Immeasurably More Than We Ask
The babies jostled each other within her, and she said, “Why is this happening to me?: So she went to inquire of the Lord.
Rebekah’s prayer was for her own life and that of her babies. Yet her prayer resulted in giving birth to two great leaders and all their descendants. She asked God for only a penny but obtained a mountain of gold-something she hadn’t hoped for or dared to believe. She kept her prayer modest and reasonable, and she was willing to be satisfied with small favors.
We too are in the habit of praying for trivial and insignificant things. When we pray, we don’t take into account the great majesty of God. If God wanted to give us only petty and superficial things, he wouldn’t have given us such a magnificent model for prayer: “Our Father in heaven, hallowed be your name, your kingdom come . . .” God has plenty of resources, and he’s not a tightwad. He generously offers us the best gifts available in heaven and on earth. He expects that we will ask him for many things and that we will sincerely believe we will get what we request. When we receive what we ask for in the Lord’s Prayer, we are, in effect, receiving heaven and earth and everything they contain. For when we ask for God’s name to be kept holy, for his kingdom to come, and for his will to be done, we are overpowering countless devils and engulfing the whole world with one prayer.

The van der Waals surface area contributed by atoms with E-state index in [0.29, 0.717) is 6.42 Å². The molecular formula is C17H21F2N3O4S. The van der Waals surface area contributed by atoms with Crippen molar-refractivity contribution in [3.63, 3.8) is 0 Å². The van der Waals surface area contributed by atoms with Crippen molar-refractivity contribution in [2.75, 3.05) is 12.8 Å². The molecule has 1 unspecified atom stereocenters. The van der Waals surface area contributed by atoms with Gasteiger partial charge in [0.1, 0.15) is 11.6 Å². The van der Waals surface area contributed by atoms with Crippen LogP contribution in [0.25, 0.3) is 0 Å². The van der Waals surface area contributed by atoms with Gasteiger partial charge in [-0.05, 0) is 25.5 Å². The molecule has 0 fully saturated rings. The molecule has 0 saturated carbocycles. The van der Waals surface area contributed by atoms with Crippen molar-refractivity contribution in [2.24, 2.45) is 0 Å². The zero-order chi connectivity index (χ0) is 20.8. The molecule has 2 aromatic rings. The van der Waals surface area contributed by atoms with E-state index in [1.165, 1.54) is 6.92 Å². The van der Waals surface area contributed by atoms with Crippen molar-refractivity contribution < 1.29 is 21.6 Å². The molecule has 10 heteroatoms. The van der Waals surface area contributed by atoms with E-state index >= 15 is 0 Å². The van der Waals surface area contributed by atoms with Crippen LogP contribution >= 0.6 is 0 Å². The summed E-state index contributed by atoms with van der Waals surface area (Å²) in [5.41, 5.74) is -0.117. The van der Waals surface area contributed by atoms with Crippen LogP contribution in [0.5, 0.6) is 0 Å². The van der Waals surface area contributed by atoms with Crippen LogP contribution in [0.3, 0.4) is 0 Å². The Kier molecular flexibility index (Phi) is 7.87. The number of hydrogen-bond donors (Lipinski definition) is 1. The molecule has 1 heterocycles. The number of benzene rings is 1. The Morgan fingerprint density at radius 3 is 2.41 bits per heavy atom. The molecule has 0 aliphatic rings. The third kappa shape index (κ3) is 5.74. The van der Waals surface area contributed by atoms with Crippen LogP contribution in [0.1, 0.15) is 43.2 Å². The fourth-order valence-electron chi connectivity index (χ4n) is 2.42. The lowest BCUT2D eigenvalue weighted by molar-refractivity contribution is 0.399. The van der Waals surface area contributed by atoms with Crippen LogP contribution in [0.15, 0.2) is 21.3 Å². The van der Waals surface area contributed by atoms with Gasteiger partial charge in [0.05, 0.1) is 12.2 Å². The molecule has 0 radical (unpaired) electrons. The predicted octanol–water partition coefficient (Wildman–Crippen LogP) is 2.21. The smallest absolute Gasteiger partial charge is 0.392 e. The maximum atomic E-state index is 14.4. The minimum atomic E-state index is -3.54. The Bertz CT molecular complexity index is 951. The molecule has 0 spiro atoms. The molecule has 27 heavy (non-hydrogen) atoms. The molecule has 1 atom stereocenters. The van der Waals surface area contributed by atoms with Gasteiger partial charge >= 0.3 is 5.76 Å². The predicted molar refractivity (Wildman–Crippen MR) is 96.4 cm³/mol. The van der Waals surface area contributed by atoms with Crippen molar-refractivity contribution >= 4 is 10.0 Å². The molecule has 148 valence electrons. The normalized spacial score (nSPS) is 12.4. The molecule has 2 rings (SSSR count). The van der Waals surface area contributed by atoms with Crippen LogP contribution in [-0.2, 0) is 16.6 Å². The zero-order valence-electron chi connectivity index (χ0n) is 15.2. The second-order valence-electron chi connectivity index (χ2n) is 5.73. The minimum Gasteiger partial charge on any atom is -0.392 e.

Because we are so narrow-minded and have such weak faith, we should carefully note how God answered Rebekah’s prayer. God isn’t content to provide us with a small amount even if we only ask for a little. He prefers to give us “immeasurably more than all we ask or imagine” (Ephesians 3:30). (Vol. 4, p. 364 Luther’s Works)
So, I cannot help but wonder, after this challenge, do we really believe that we can pray so boldly and that God will hear and answer such prayers?